Workers at Pavement Coffeehouse — a company with eight locations across the Boston area — have organized the first union coffee shop in Massachusetts. An organizing committee began meeting in late May with representatives from the New England UNITE HERE joint board and delivered a letter to management June 1 stating their intent to unionize. Now they have completed a card check this June 28 with more than 80% of workers in favor, winning the union.
Such rapid organizing was made possible by the overwhelming support of the workers. After just one day of collecting signatures, the organizing committee of the Pavement UNITED union had 60 out of about 90 eligible workers sign union authorization cards. Because of the unity of the workers, management was immediately forced to concede and recognize the union.
Conor, a member of the Pavement union organizing committee, told Liberation News that working at a coffee shop “takes skill, and it takes craft. … Other baristas who don’t work in specialty coffee shops, like Dunkin baristas, they also have a craft. There are people who work as short order cooks at a restaurant: that’s a really f***ing insane craft. Fast food workers at a McDonald’s, the whole spectrum of food service, the whole spectrum of service is skilled labor.”
“We are unionizing because we are people who deserve rights. … All labor deserves rights.”
Food service workers need unions
The food service industry employs over 9.3 million people nationally, with about 247,000 of those workers in Massachusetts. Many thousands of workers are paid “tipped wages,” meaning it is legal to pay them well below the federal or state minimum wage. Tipped wages start at $5.55 per hour in Massachusetts, and $2.13 is the federal minimum. Workers who are not tipped usually make only a few dollars more, around their state minimum wage. The median earnings for food service workers nationally is just $11 per hour.
Pavement Coffeehouse is the first unionized coffee shop in Massachusetts, and one of only a handful nationwide. According to the Bureau of Labor Statistics, only about 1.2% of workers in the food service sector are unionized. On average, union food service workers earn $100 more per week than non-union workers.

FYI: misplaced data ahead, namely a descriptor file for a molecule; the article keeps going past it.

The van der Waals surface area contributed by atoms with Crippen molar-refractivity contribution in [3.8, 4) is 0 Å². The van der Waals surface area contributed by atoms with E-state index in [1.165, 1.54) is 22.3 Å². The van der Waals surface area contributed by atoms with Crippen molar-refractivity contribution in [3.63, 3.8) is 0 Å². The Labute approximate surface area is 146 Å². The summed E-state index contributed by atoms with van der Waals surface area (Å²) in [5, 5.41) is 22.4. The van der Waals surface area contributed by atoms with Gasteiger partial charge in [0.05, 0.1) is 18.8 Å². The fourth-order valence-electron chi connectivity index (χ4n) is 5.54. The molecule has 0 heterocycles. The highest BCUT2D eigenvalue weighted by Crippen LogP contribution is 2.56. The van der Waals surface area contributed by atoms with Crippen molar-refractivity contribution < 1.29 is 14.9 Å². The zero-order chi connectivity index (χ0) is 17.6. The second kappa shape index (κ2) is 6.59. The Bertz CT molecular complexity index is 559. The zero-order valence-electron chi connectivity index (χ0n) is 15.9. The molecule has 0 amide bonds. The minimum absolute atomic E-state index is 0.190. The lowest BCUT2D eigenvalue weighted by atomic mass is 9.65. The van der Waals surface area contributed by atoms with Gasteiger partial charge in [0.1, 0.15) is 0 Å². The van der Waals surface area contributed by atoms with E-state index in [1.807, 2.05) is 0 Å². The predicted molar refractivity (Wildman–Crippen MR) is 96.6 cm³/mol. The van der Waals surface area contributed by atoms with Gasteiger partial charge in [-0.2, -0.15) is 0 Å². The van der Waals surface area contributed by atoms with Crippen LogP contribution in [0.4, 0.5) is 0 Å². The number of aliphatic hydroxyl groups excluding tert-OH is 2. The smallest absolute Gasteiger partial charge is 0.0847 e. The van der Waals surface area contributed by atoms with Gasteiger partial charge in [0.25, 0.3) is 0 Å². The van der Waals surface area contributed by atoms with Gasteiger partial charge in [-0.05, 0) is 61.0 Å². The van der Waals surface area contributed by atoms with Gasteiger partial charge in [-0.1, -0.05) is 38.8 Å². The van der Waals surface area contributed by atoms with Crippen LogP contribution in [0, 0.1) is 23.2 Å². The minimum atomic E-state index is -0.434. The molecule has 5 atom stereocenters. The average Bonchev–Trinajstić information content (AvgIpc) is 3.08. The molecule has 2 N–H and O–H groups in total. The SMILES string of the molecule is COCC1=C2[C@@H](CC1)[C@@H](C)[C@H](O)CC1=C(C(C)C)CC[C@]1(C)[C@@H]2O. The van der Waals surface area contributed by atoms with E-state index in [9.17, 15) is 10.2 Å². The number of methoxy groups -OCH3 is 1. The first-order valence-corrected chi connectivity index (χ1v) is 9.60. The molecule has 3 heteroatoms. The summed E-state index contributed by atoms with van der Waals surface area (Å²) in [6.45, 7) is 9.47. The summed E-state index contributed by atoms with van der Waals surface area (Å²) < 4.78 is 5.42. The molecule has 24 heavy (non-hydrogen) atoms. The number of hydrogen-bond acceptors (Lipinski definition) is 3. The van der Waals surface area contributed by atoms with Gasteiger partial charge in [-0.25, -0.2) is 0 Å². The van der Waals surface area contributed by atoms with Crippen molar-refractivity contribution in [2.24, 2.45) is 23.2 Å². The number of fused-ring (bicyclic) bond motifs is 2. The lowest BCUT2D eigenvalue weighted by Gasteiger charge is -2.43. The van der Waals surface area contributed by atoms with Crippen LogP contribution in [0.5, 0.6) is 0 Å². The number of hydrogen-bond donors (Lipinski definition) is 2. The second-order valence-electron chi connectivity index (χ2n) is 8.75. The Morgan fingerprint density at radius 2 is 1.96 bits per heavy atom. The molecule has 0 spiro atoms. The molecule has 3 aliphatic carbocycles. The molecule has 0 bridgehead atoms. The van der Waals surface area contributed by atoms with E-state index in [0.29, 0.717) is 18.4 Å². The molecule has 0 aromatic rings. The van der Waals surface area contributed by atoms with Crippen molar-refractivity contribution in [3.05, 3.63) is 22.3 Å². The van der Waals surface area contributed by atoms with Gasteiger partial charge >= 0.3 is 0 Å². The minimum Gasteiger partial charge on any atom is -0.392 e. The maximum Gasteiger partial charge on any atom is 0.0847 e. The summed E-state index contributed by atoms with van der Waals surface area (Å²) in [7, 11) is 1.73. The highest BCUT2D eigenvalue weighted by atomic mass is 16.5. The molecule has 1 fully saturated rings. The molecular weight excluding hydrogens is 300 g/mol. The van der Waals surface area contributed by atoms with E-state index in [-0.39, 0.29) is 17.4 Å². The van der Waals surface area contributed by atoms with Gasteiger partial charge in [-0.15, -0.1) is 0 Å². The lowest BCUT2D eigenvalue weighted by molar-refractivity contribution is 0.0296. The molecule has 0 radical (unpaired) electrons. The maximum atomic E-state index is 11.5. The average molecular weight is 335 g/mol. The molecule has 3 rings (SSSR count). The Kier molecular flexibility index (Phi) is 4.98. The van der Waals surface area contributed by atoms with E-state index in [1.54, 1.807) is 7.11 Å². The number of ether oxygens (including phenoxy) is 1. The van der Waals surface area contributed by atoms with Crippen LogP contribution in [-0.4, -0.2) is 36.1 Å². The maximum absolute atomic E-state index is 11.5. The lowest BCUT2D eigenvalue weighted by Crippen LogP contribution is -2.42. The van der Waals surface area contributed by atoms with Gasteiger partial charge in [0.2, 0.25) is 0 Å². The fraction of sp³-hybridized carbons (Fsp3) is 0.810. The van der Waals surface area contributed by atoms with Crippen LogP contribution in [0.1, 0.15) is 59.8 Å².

At SPoT Coffee, workers organized in 2019 and faced management retaliation, including the firing of two staff. They boycotted and picketed while gathering support from the community in Buffalo, New York. Eventually, management conceded and recognized their union.
Two other coffee shops — Augie’s in Southern California and White Electric in Rhode Island — became worker-owned cooperatives after workers attempted to unionize. The worker co-op Slow Bloom was created by former employees from Augie’s who were all fired for their organizing efforts.
Pavement, pay, and the pandemic
At Pavement, the lowest and starting wage is $13.50 an hour, which is the state minimum. Workers are eligible for a $0.25 raise if they pass a performance review after six months. Promotions can lead to a wage of anywhere from $14.00 to $15.25 an hour.
All of these are well below the living wage in Boston, which according to MIT’s living wage calculator is $19.17 per hour. Many workers at Pavement are in their 20s or in college, meaning they often have the additional burden of student debt or tuition fees.
Pavement’s sick time accrues slowly. Only their highest pay-grade employees get a small amount of paid time off, and management utilizes unpredictable scheduling, all to maximize their profits at the expense of workers.
During the pandemic, management at Pavement laid off all their staff ostensibly so they could collect unemployment benefits and quarantine at home. But when they were rehired later in 2020, their sick time and PTO were erased, and many workers were hired back at lower pay or were demoted.
Management made all COVID-19 safety policies without the input of workers. Changes in indoor capacity and the lifting of restrictions in stores were handed down from on high, while workers paid the price in stress and risk.
The road ahead
As workers enter contract negotiations with management, Pavement UNITED plans to bargain for paid mental health days, a more flexible break schedule, an audit of everyone’s salaries across the company with gender and race equity in mind, transparency in how revenues and profits are reported, and an increase in base pay for everyone.
Victory for the Pavement Union is a step forward in the struggle for workers’ rights across Massachusetts and the United States, particularly for exploited food service workers.
“There has been such an outpouring of support,” said Conor, “not just from the community, but there have been people from other shops — whether it be coffee shops or just general cafes or bakeries — who have come to us and said, ‘How do you do this? We need this.'”